Posted by
14917 posts

I've been on 3 tours, including Turkey (where it was often easier to get beer than coffee). There's no peer pressure one way or the other. Only in Greece was wine included with meals, and then only a couple of times. It would have been easy not drink any without anyone even noticing, never mind remarking.

Posted by
2916 posts

I certainly understand where the OP is coming from. I've never taken a RS tour, or any other tour, but if I did, and had a question about whether something was a major aspect of the tour, I'd like to know. I assume the OP is less concerned about whether wine will be served with meals, and more concerned with the prevalence of wine-related events, like wine tastings and visits to wineries.

Posted by
9718 posts

"I'd worry that too many people who take these tours might wish to enjoy imbibing too much because they don't have to drive - great for them, and more power to them if that's what they enjoy, but I wouldn't want to be there myself."

Again, not a problem on any of the tours I've been on. At any of the wine tastings I've been on during a tour the amount of wine you are served is fairly small. Even as someone who rarely drinks it hasn't enough to have an effect on me.

In general the wine tastings would be easy to skip. Some of the tastings were in pretty cool places - Volterra's was in a cellar several flights down dating back to Etruscan times. That was so interesting. The gentlemen who presented that was excellent - was on Heart of Italy with family including nephews ages 20 and 25. They had a great time and we still laugh about looking for parti-seals (particles) in wine. One on the Paris and Heart of France was outside at a chateau in Selles-sur-Cher. The owner of the family chateau and winery was the presenter. He added in stories about the French Resistance during WWII where school age children memorized messages from their parents to the Nuns at the local school which was across the occupied line and the Nuns then passed the messages on thru Resistance Channels. Chilling, really as the kids were often strip searched to make sure messages weren't going back and forth. This is the kind of history I hope to get on my tours.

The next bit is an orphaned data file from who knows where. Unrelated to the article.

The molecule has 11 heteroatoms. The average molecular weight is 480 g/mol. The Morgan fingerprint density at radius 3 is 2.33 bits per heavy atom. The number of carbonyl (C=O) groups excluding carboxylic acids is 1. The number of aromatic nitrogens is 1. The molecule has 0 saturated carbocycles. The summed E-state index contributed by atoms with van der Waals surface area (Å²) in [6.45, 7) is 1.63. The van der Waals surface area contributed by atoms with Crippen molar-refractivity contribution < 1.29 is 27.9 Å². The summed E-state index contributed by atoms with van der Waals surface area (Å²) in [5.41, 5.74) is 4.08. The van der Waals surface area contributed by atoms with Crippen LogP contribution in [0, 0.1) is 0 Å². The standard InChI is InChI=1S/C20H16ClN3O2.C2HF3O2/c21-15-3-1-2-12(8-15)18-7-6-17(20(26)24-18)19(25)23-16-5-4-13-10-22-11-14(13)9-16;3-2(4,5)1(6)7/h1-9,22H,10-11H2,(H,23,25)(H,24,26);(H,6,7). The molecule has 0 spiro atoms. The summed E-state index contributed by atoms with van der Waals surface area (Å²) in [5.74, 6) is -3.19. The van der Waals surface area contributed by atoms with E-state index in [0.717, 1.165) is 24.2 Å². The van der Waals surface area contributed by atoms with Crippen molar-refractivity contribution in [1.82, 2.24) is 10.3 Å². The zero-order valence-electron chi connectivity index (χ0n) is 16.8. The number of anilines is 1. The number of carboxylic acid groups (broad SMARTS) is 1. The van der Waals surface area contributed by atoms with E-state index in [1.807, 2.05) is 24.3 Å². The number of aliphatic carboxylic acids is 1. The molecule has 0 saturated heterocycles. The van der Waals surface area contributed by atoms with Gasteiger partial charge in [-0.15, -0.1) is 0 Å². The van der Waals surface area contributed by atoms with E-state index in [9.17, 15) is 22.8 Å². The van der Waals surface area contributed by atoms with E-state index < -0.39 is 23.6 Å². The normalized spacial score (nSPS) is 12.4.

Really, the only other time there was wine around was at meals or just prior to and no one ever had enough that I noted a change in behavior.

Now, there have been times that people went off after dinner to various places but that had no impact on me at all. I've been invited along, politely declined and did my own thing and met up with everyone at departure time the next AM. As Ann mentioned the tours are active and there is no time for a lie-in after a hard night.

However, it's true that tours are not for everyone and each person has to decide that. Just don't decide it based on a perception about alcohol intake in the group, base it on whether one might feel comfortable in the group dynamic and with someone else setting the pace.

BTW - the bus drivers do stock water on the buses. On the 21 Best of Europe, the driver also stocked small bottles of wine and local beer. Some had them with lunch, I never really noticed but I remember the tally at the end of the trip as it's done on a honor system and you pay up at the end. One couple had a bill of around 40E for water, beer and wine. We all laughed but really, I never noticed them drinking OR acting impaired in the least.

Posted by
3491 posts

I have taken 10 RS tours. Never once was there any comments from anyone in the groups toward anyone who chose not to drink. We are all adults, not college frat boys, and we all respect the choices others make about drinking without question.